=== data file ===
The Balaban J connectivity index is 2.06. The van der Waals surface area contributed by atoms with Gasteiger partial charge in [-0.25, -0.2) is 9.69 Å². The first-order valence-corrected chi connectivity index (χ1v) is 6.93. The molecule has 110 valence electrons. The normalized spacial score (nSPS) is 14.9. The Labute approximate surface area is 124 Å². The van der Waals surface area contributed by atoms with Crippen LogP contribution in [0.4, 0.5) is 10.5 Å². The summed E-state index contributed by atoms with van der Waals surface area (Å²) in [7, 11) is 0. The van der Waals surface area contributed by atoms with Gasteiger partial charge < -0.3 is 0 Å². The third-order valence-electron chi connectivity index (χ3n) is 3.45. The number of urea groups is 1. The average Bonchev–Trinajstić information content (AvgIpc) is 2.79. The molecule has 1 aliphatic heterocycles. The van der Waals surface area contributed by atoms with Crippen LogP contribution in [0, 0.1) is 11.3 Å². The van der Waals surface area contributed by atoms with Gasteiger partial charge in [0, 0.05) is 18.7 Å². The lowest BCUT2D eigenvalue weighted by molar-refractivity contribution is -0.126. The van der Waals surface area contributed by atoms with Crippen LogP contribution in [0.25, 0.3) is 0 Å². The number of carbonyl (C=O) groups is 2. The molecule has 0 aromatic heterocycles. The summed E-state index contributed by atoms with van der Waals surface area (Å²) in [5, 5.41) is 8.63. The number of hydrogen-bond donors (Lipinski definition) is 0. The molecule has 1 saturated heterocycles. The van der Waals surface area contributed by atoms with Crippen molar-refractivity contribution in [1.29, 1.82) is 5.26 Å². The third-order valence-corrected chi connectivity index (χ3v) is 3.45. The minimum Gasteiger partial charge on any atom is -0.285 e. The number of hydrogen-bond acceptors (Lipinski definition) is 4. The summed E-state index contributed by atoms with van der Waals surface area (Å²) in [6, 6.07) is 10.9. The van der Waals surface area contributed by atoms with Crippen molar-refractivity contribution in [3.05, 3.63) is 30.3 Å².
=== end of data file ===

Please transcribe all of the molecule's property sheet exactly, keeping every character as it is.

The Balaban J connectivity index is 2.06. The van der Waals surface area contributed by atoms with Gasteiger partial charge in [-0.25, -0.2) is 9.69 Å². The first-order valence-corrected chi connectivity index (χ1v) is 6.93. The molecule has 110 valence electrons. The normalized spacial score (nSPS) is 14.9. The Labute approximate surface area is 124 Å². The van der Waals surface area contributed by atoms with Crippen LogP contribution in [0.4, 0.5) is 10.5 Å². The summed E-state index contributed by atoms with van der Waals surface area (Å²) in [7, 11) is 0. The van der Waals surface area contributed by atoms with Gasteiger partial charge < -0.3 is 0 Å². The third-order valence-electron chi connectivity index (χ3n) is 3.45. The number of urea groups is 1. The average Bonchev–Trinajstić information content (AvgIpc) is 2.79. The molecule has 1 aliphatic heterocycles. The van der Waals surface area contributed by atoms with Crippen LogP contribution in [0, 0.1) is 11.3 Å². The van der Waals surface area contributed by atoms with Gasteiger partial charge in [0, 0.05) is 18.7 Å². The lowest BCUT2D eigenvalue weighted by molar-refractivity contribution is -0.126. The van der Waals surface area contributed by atoms with Crippen LogP contribution in [0.25, 0.3) is 0 Å². The number of carbonyl (C=O) groups is 2. The molecule has 0 aromatic heterocycles. The summed E-state index contributed by atoms with van der Waals surface area (Å²) in [5, 5.41) is 8.63. The number of hydrogen-bond donors (Lipinski definition) is 0. The molecule has 1 saturated heterocycles. The van der Waals surface area contributed by atoms with Crippen molar-refractivity contribution in [1.29, 1.82) is 5.26 Å². The third-order valence-corrected chi connectivity index (χ3v) is 3.45. The minimum Gasteiger partial charge on any atom is -0.285 e. The number of hydrogen-bond acceptors (Lipinski definition) is 4. The summed E-state index contributed by atoms with van der Waals surface area (Å²) in [6, 6.07) is 10.9. The van der Waals surface area contributed by atoms with Crippen molar-refractivity contribution in [3.05, 3.63) is 30.3 Å².